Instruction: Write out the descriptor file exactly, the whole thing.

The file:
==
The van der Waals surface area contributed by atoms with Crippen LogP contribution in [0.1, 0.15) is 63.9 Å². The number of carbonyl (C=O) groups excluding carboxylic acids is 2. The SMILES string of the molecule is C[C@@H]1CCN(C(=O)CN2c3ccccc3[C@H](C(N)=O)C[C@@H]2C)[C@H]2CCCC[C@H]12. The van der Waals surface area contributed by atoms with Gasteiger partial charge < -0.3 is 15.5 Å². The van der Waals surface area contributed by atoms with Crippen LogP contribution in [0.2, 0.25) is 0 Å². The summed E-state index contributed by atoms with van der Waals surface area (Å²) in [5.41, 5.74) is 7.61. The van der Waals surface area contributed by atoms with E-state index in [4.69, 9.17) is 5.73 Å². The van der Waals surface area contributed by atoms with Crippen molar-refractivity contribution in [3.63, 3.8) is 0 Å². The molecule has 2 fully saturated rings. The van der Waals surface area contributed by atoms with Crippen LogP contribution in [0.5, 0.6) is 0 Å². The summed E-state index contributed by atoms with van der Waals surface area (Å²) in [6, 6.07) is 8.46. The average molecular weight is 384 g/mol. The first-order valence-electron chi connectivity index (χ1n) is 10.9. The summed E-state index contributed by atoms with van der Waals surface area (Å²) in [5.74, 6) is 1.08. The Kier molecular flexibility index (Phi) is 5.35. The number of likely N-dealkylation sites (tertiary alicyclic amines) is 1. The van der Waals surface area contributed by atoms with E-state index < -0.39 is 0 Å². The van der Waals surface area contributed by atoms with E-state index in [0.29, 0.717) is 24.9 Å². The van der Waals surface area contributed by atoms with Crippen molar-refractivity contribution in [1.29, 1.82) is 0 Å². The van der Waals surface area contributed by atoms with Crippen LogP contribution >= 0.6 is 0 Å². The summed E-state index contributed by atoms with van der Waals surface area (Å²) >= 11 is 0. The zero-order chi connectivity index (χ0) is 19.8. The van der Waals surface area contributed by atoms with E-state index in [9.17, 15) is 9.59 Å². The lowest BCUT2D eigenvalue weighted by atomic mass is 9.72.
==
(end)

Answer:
The van der Waals surface area contributed by atoms with Crippen LogP contribution in [0.1, 0.15) is 63.9 Å². The number of carbonyl (C=O) groups excluding carboxylic acids is 2. The SMILES string of the molecule is C[C@@H]1CCN(C(=O)CN2c3ccccc3[C@H](C(N)=O)C[C@@H]2C)[C@H]2CCCC[C@H]12. The van der Waals surface area contributed by atoms with Gasteiger partial charge < -0.3 is 15.5 Å². The van der Waals surface area contributed by atoms with Crippen LogP contribution in [0.2, 0.25) is 0 Å². The summed E-state index contributed by atoms with van der Waals surface area (Å²) in [5.41, 5.74) is 7.61. The van der Waals surface area contributed by atoms with E-state index in [4.69, 9.17) is 5.73 Å². The van der Waals surface area contributed by atoms with Crippen molar-refractivity contribution in [3.63, 3.8) is 0 Å². The molecule has 2 fully saturated rings. The van der Waals surface area contributed by atoms with Crippen LogP contribution in [0.5, 0.6) is 0 Å². The summed E-state index contributed by atoms with van der Waals surface area (Å²) in [6, 6.07) is 8.46. The average molecular weight is 384 g/mol. The first-order valence-electron chi connectivity index (χ1n) is 10.9. The summed E-state index contributed by atoms with van der Waals surface area (Å²) in [5.74, 6) is 1.08. The Kier molecular flexibility index (Phi) is 5.35. The number of likely N-dealkylation sites (tertiary alicyclic amines) is 1. The van der Waals surface area contributed by atoms with E-state index < -0.39 is 0 Å². The van der Waals surface area contributed by atoms with E-state index in [0.29, 0.717) is 24.9 Å². The van der Waals surface area contributed by atoms with Crippen molar-refractivity contribution in [1.29, 1.82) is 0 Å². The van der Waals surface area contributed by atoms with Crippen LogP contribution >= 0.6 is 0 Å². The summed E-state index contributed by atoms with van der Waals surface area (Å²) >= 11 is 0. The zero-order chi connectivity index (χ0) is 19.8. The van der Waals surface area contributed by atoms with E-state index in [9.17, 15) is 9.59 Å². The lowest BCUT2D eigenvalue weighted by atomic mass is 9.72.